After being stuck on the coral reef for several days due to currents, stress fractures appeared along the ship’s hull. These could split the ship into two parts. This dashed hopes of returning the ship to service. The cost of capital recovery was now greater than the value of the ship itself. The mission shifted from a rescue operation to debris removal, and the real work began.

A team consisting of hundreds of engineers, crane operators, firefighters, workers, divers, and architects had to work quickly. They cut away the accommodation blocks to clear the deck and simplify the process. One option for splitting the ship was to use explosives, as was done with the giant container ship MSC Napoli, which ran aground off the southern coast of England in 2007 and was blown into two parts. However, this would be disastrous for the fragile coral ecosystem beneath the shipwreck. Instead, the rescue team decided to split the ship manually using cutting tools and large cranes .

They had to work cautiously and continuously monitor the ship’s stability as they cut and removed parts of the ship from the site. They also had to be mindful of the environmental impact, ensuring that waste or hazardous substances did not contaminate the surrounding waters. This process could take a long time and required tight coordination between all team members.

Once the ship was successfully split, large sections of the ship would be transported out of the area using specialized carrier ships and processed for proper disposal. Alternatively, the removal team chose thick diamond-coated cables that could cut through several inches of steel. The saw was mounted on a custom-made frame that was lifted by a crane and transported to the shipwreck site .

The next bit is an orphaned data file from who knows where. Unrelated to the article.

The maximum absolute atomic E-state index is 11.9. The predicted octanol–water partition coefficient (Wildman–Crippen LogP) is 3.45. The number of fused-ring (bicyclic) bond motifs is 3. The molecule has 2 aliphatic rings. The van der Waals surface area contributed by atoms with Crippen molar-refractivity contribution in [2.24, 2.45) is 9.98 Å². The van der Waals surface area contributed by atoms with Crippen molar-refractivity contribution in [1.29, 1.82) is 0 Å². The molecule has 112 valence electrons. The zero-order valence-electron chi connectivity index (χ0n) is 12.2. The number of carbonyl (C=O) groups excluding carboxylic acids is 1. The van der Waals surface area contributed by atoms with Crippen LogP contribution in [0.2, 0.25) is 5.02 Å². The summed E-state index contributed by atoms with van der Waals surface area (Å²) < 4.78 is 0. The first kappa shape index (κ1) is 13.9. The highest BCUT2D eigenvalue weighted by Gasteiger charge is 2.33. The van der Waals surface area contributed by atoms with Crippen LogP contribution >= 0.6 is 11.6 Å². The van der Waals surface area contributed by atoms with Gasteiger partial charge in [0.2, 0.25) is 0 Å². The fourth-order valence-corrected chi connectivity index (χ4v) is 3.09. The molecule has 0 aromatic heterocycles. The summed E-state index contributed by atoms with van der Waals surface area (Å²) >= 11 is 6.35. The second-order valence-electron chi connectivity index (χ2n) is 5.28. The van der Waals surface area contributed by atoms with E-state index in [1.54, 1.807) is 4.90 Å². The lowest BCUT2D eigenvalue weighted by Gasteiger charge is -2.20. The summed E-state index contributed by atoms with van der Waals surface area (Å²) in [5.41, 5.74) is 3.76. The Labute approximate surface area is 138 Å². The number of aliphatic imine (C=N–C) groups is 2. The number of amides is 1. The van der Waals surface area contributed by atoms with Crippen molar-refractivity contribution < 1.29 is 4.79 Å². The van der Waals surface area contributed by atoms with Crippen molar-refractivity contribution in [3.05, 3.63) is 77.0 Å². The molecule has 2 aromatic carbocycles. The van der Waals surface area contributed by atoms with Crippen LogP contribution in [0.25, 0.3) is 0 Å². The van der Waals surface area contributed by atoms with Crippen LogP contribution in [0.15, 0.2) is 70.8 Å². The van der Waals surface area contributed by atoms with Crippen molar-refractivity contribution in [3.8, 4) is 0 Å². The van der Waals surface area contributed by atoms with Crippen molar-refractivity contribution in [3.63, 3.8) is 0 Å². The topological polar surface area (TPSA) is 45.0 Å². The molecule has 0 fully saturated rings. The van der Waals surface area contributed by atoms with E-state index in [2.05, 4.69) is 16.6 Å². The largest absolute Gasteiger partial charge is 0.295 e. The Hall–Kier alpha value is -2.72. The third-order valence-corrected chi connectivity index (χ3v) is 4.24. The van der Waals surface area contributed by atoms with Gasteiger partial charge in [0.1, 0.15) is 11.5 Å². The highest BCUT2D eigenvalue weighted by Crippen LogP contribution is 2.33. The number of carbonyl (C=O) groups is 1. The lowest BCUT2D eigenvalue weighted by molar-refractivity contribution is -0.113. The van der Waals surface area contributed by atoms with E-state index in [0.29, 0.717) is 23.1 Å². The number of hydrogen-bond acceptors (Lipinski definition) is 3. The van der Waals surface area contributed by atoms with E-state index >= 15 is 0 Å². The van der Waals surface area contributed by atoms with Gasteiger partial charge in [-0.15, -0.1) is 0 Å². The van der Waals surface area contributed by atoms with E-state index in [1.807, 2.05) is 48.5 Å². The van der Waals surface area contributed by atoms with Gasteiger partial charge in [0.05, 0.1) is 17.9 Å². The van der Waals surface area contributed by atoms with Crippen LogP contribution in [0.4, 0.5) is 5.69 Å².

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Over two days, both legs of the frame were secured to the seabed on either side of the shipwreck. Inside the frame, the wire moved at high speed through a pulley system and was lowered into the ship’s metal hull, splitting it with a deafening noise. This process could take up to 12 hours to cut through one cross-section, but the saw’s surgical precision ensured that the corals beneath were not damaged. The tool could also cut through parked cars on the lower deck of the ship, minimizing debris falling into the sea as well as cut around fuel tanks .

Fuel was not the only environmental threat; the ship contained an extraordinary load of hazardous materials such as anti-fouling chemicals and lead embedded in the paint, asbestos in the walls, and mercury and polychlorinated biphenols (PCBs) associated with older ship electrical systems. These pollutants would gradually seep out of the shipwreck. A sunken German warship still releases chemicals into the North Sea after more than 80 years .